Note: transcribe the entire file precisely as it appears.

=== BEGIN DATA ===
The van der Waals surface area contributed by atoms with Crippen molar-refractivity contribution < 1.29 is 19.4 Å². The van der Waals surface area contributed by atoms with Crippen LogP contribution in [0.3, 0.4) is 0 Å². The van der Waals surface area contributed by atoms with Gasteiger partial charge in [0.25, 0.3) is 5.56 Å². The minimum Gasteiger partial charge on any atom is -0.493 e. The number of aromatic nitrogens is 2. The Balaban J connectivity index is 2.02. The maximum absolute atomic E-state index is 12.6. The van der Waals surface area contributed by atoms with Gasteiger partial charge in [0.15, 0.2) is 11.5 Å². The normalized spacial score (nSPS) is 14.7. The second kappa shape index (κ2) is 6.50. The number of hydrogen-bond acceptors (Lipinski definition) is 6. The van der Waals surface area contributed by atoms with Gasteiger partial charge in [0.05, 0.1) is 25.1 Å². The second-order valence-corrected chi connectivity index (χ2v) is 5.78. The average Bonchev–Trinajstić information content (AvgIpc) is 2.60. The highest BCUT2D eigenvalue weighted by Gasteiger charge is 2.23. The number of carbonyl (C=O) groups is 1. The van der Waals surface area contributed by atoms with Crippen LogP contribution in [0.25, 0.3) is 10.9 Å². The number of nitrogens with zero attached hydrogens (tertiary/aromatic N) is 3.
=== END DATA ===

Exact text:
The van der Waals surface area contributed by atoms with Crippen molar-refractivity contribution < 1.29 is 19.4 Å². The van der Waals surface area contributed by atoms with Crippen LogP contribution in [0.3, 0.4) is 0 Å². The van der Waals surface area contributed by atoms with Gasteiger partial charge in [0.25, 0.3) is 5.56 Å². The minimum Gasteiger partial charge on any atom is -0.493 e. The number of aromatic nitrogens is 2. The Balaban J connectivity index is 2.02. The maximum absolute atomic E-state index is 12.6. The van der Waals surface area contributed by atoms with Gasteiger partial charge in [0.15, 0.2) is 11.5 Å². The normalized spacial score (nSPS) is 14.7. The second kappa shape index (κ2) is 6.50. The number of hydrogen-bond acceptors (Lipinski definition) is 6. The van der Waals surface area contributed by atoms with Gasteiger partial charge in [0.05, 0.1) is 25.1 Å². The second-order valence-corrected chi connectivity index (χ2v) is 5.78. The average Bonchev–Trinajstić information content (AvgIpc) is 2.60. The highest BCUT2D eigenvalue weighted by Gasteiger charge is 2.23. The number of carbonyl (C=O) groups is 1. The van der Waals surface area contributed by atoms with Crippen LogP contribution in [0.25, 0.3) is 10.9 Å². The number of nitrogens with zero attached hydrogens (tertiary/aromatic N) is 3.